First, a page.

3. The People Who Have Lawfully Acquired Immovable Property There Shall Be Considered Permanent Residents Of Jammu And Kashmir.

How Important Is It To Be A Permanent Resident In Jammu And Kashmir?

The Right to vote in J&K was only available to residents of Jammu and Kashmir. Employment under the state government and acquisition of immovable property are certain privileges that were available to residents of Jammu and Kashmir only.

Why Was There A Need To Abolish Articles 370, And 35A?

The provision was discriminatory to women. The constitution of Jammu and Kashmir basically states that if any Kashmiri woman marries an outsider or a non-Kashmiri, then she will not be able to use her property rights. The provisions also acted as a speed breaker for the development in Jammu and Kashmir because facilities like government jobs, higher education, and land were available only to residents of Jammu and Kashmir. The non-residents were barred from enjoying such facilities.

For Example- any qualified doctor, researcher, or teacher would avoid settling in Jammu and Kashmir due to all these limitations.

Ayushman Bharat Yojana Scheme is a government initiative which provides free medical treatment and consultation by doctors. However, doctors under the Ayushman Bharat Yojana Scheme resist going to Jammu and Kashmir due to such prevailing limitations. This means that such beneficial government schemes remain untouched in Jammu and Kashmir.

Not only this, various revolutionary legislations such as the Right to Information Act, of 2005, various fundamental rights, fundamental duties, Directive Principles of State Policy etc. do also does not apply to Jammu and Kashmir.

Constitution (Application To Jammu And Kashmir) Order, 2019

Finally, on August 5, 2019, the 'Jammu and Kashmir (Reorganisation) Act, 2019', and the 'Constitution (Application to Jammu and Kashmir) Order, 2019' were passed by amending Article 367 of the Indian Constitution.

Using the Presidential power enlisted under Article 370(1)(d) to amend Article 367, the President of India( Ram Nath Kovind) made the Constituent Assembly of Jammu and Kashmir is synonymous with the Legislative Assembly. This meant that the constitutional requirement of taking recommendations from the constituent assembly by the President to abolish Article 370 of the Indian Constitution is now resolved.

And finally, the special status of Jammu and Kashmir which made it a separate part from India no longer exists. Jammu and Kashmir becomes an integral part of India, which means that only the Indian constitution is applicable to the whole of India and there will be only one kind of citizenship provided to all the citizens which is the citizenship of India.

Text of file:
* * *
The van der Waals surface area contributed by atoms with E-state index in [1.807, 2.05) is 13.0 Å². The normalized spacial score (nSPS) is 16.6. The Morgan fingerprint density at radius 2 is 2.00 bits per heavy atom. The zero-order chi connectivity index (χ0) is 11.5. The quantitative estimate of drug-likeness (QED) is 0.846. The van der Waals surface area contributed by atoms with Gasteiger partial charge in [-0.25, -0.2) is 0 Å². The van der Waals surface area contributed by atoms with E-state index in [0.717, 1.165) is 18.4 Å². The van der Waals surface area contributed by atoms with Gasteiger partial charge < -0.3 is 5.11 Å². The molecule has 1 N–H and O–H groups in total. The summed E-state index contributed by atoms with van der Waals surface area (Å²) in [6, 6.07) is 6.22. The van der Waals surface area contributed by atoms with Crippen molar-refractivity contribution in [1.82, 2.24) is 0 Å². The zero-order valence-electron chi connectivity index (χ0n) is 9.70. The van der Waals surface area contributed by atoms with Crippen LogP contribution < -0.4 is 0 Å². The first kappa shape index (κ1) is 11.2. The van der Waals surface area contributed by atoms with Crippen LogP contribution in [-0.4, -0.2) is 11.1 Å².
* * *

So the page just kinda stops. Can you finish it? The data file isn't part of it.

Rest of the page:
Judiciary On Article 370

In the case of P.L. Lakhanpal Vs. State of Jammu and Kashmir and Union of India (1955), the five-judge bench of the Supreme Court held that the presidential order cannot itself amend article 1 and article 370. The facts of the case resolves around the detention of the accused, to which the court made it very clear that the preventive detention order in Jammu and Kashmir cannot be challenged on grounds of violation of fundamental rights for a period of five years from the directive.

In the case of Prem Nath Kaul v. State of Jammu and Kashmir, the court held that Article 370 is a temporary provision. The Court after deliberately discussing the objective and the historical background behind Article 370 came to the conclusion that the relationship between the State of Jammu and Kashmir and the Union of India should be finally decided by the Constituent Assembly of the Jammu and Kashmir.

The Jammu & Kashmir Preventive Detention Act, 1964 was originally given a five-year timeline. However, its validity was extended for 15 years and then to 10 years by the Constitution (Application to Jammu & Kashmir) Second Amendment Order, 1959 and 1964.

Similarly, in the case of Abdul Ghani Vs. State of J&K (1971) a writ petition of habeas corpus was filed before the Supreme Court to challenge the detention made under the Preventive Detentions Act, 1964. It was argued that the said detention is contrary to Part III of the Constitution and violative of their fundamental rights. However, the Court denied relief to the petitioners even if the Act purported was violative of their right enshrined under Article 21 of the Constitution.

The Court in Sampat Prakash Vs. The state of Jammu and Kashmir (1969) denied relief to the petitioner. The Court stated that Article 370 can only be removed by the President on the recommendation of the Constituent Assembly of J&K as stated under Article 370(3).

And since the Constituent Assembly of J&K was dissolved in the year 1957, it showed that the Constituent Assembly of J&K had no intention to ask for revocation of the Article. Moreover, the Court in this case further held that in the light of the proviso to Article 368, the President under Article 370 is required to exercise his powers from time to time in order to bring into effect constitutional amendments in the State of Jammu and Kashmir, under Article 368.